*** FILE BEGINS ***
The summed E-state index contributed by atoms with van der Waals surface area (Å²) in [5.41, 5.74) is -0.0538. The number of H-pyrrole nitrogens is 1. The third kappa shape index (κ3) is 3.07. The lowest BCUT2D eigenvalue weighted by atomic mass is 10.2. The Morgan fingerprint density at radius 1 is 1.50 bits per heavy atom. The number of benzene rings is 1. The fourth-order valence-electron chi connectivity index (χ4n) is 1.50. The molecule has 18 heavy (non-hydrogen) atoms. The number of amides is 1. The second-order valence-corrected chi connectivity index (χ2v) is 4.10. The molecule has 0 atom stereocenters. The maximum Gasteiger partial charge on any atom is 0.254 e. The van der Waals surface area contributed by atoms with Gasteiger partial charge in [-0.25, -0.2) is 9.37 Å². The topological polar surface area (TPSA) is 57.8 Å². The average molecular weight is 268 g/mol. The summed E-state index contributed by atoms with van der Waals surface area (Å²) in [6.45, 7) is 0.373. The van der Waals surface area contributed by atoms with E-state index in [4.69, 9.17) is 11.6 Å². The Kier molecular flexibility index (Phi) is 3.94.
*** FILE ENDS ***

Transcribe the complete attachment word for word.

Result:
The summed E-state index contributed by atoms with van der Waals surface area (Å²) in [5.41, 5.74) is -0.0538. The number of H-pyrrole nitrogens is 1. The third kappa shape index (κ3) is 3.07. The lowest BCUT2D eigenvalue weighted by atomic mass is 10.2. The Morgan fingerprint density at radius 1 is 1.50 bits per heavy atom. The number of benzene rings is 1. The fourth-order valence-electron chi connectivity index (χ4n) is 1.50. The molecule has 18 heavy (non-hydrogen) atoms. The number of amides is 1. The second-order valence-corrected chi connectivity index (χ2v) is 4.10. The molecule has 0 atom stereocenters. The maximum Gasteiger partial charge on any atom is 0.254 e. The van der Waals surface area contributed by atoms with Gasteiger partial charge in [-0.25, -0.2) is 9.37 Å². The topological polar surface area (TPSA) is 57.8 Å². The average molecular weight is 268 g/mol. The summed E-state index contributed by atoms with van der Waals surface area (Å²) in [6.45, 7) is 0.373. The van der Waals surface area contributed by atoms with E-state index in [4.69, 9.17) is 11.6 Å². The Kier molecular flexibility index (Phi) is 3.94.